What do you want to do with the events of your life ?
Lose them to other people’s memories?
Or preserve them forever?
When my father died in his bed, nearly all of his small family were with him in his bedroom where we’d set up the folding chairs.
There we sat, five or six people of various ages, staring at a shrunken and wasted man who was dying of cancer at only 59 years old. In the bedroom next door slept his only grandchild, who would turn one year old tomorrow.
It had been a torturous five year struggle and although we didn’t want to lose him, we wanted him to be finished suffering. I was at the foot of the bed where my father—the mighty man who could once fix or build anything, who lifted his children off the floor as we hung on his biceps—lay gurgling through his final breaths. Such long pauses separated each one, we all thought surely this was his last.
Suddenly, I saw us as cold spectators to an isolated man’s last moments before taking the journey we all take alone. I couldn’t bear that he was by himself on that bed while we all stared with our still-healthy eyes.
I crept carefully onto the bed.
There was a quiet collective gasp of surprise.
I lay my body alongside my father’s skeletal frame in the most intimate moment I’d ever known with him, and started talking quietly.
“Dad, it’s OK to let go now. You were a great father; you did a wonderful job. We’re all here, loving you and sending you on your way. Thank you for all you did and gave us, Dad. It’s OK to be done now. I love you, Dad. It’s OK to let go.”
One by one, the family began to slide forward, pulling their chairs closer, touching the bed or his clothes or sitting next to him, each saying their own last precious words of love.
My mother who’d nursed him and comforted him through his cancer fear, anger, and despair, sighed and nodded from the foot of the bed. All the important things had long been said between them. They’d held each other for so long—through so much—that she let everyone else get in close for their last touch. “Let go, Honey,” she said, “Let go, my love.”
His mother, doing what no mother should have to do, watched her child struggle to be in this world but need to be out of it. Her tiny wrinkled hand held the only part of him she could reach, his ankle. She dabbed her pale eyes with one hand and refused to let go with the other. His sister laid a hand on her mother’s back and another on her brother’s leg. “It’s OK, Bus,” she said, using his childhood nickname. “It’s OK.”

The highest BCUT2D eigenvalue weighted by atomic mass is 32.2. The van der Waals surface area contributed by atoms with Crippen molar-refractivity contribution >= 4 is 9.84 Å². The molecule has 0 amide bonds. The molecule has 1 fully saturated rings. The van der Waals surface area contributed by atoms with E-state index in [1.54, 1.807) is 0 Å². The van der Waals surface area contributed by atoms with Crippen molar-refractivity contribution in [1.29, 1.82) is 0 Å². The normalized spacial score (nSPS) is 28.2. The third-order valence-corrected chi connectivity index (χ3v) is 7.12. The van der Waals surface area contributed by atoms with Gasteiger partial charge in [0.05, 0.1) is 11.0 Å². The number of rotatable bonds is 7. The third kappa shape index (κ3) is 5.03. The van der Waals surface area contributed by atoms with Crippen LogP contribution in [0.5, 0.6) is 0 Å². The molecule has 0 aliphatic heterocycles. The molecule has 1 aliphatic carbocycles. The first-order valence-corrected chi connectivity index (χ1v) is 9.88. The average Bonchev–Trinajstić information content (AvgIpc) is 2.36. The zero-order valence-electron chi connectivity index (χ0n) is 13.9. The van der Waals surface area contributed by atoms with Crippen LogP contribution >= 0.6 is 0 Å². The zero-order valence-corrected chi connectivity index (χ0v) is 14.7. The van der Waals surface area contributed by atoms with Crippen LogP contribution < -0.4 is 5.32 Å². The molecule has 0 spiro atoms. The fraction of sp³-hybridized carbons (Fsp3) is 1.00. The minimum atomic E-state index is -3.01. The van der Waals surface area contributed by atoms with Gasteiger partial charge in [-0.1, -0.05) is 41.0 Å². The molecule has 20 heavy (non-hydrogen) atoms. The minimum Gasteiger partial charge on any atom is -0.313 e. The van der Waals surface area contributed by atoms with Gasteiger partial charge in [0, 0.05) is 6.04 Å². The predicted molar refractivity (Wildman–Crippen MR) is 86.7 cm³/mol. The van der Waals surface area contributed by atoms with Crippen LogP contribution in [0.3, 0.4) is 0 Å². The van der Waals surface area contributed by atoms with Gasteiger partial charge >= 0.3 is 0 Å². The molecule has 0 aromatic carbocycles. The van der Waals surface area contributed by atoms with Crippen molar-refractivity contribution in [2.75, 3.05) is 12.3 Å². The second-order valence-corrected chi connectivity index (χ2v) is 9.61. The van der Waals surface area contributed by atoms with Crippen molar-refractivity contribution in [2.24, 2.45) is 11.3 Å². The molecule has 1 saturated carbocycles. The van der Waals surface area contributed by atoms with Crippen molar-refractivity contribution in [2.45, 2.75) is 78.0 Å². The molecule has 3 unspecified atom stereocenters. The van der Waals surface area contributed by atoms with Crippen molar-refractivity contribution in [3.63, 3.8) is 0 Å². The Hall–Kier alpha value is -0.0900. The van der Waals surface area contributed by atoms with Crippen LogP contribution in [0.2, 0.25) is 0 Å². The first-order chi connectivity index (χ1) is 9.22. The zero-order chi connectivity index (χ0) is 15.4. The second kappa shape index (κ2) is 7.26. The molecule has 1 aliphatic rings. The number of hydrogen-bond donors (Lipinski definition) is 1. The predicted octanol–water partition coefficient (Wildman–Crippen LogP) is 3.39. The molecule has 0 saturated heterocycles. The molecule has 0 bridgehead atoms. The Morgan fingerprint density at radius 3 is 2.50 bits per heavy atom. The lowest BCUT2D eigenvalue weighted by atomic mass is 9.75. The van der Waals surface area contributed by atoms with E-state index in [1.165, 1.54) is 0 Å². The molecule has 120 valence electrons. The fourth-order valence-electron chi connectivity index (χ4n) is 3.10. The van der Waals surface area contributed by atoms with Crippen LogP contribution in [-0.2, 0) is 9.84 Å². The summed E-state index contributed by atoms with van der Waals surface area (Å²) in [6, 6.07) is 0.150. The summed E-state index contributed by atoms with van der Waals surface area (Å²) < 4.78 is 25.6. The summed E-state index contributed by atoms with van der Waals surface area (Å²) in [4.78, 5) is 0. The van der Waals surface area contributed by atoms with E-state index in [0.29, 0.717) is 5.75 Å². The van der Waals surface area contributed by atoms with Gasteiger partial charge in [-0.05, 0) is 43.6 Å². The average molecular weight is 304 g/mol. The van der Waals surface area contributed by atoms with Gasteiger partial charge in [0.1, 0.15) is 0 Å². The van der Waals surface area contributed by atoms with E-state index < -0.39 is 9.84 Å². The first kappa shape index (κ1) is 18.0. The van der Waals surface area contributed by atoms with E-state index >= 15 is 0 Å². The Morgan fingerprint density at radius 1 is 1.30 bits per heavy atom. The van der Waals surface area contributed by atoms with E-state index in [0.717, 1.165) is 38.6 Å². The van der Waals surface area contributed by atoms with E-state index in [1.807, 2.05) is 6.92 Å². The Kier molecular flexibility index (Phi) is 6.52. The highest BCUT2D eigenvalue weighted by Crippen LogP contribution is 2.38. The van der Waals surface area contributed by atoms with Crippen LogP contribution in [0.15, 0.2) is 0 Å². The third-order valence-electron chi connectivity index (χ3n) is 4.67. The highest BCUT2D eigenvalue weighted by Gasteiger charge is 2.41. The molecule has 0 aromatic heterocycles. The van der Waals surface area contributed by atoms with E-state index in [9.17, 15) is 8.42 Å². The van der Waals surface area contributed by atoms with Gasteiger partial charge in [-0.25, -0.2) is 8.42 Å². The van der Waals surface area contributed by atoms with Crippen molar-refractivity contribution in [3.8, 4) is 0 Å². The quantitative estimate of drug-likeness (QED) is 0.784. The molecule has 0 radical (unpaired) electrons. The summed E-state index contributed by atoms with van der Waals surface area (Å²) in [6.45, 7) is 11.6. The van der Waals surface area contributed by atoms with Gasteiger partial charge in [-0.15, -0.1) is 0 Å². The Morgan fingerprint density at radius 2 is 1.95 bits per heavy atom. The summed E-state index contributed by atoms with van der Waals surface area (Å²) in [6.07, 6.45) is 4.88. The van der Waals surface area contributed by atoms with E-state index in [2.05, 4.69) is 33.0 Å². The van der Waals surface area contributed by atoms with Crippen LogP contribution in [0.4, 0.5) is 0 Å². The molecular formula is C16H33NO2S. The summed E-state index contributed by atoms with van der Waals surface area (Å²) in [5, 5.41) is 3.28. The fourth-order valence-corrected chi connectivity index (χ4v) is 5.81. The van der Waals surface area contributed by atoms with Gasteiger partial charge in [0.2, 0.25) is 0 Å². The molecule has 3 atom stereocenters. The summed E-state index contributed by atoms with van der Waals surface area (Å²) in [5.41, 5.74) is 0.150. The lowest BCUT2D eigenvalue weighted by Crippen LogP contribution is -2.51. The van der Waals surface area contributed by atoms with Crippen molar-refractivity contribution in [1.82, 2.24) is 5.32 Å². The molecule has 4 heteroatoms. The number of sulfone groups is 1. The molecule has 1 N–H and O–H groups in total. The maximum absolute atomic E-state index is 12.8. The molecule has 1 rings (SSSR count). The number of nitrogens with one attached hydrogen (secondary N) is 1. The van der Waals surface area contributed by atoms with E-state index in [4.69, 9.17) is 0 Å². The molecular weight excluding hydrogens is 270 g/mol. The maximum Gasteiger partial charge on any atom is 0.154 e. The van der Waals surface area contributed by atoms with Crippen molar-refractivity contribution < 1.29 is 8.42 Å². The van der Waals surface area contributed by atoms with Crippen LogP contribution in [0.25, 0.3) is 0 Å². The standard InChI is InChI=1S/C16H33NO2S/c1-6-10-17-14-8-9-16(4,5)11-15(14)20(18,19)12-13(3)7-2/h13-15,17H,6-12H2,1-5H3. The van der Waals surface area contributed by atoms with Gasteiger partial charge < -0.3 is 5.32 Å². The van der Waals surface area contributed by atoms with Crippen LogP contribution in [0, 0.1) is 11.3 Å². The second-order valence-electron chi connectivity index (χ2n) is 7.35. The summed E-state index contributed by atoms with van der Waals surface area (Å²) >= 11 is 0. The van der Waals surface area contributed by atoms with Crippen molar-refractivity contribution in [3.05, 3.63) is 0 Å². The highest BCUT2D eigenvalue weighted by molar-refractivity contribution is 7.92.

My sister slid alongside the bed to hold his hand. “I love you, Dad,” she said to the father who’d loved her and taught her and bequeathed his skills to her. “It’s time to let go, Dad. I love you so much.” Her head fell onto her hand holding his, hot tears dripping across his fingers and wetting the blanket.
The room was thick with stifled sobs, flooding memories, the scent of death, and anticipated relief.
This is how I remember that last vigil.
When our family talks about this memory now, 30+ years later, everyone has their own version of it. None of them are radically different, but none of them are completely accurate.
That’s the problem with the human brains holding our memories—they’re fallible.
Your life’s events are too precious to leave to someone else’s memory.
Now is the best time to record what happened, how it happened, and what it meant to you.
Reliving your life by re-telling your story is a sigh-producing, guffaw-emitting, curse-provoking, smile-creating process. Sometimes you can sail through a story or event, and sometimes you just need to take it in small emotional bits until you make it to the end.
Many times, it helps to have someone to whom you can tell the story. Or, someone who can write it for you in a way you can’t—or don’t want to—do yourself.
Let’s make that happen for you.
Memoirs are my specialty because they are my favorite form of ghostwriting.
I love the intimacy and seeing how your life unfolded from the opportunities you were given, the ones you chose, and what you want to remember most.
Your story is just waiting to be told and preserved.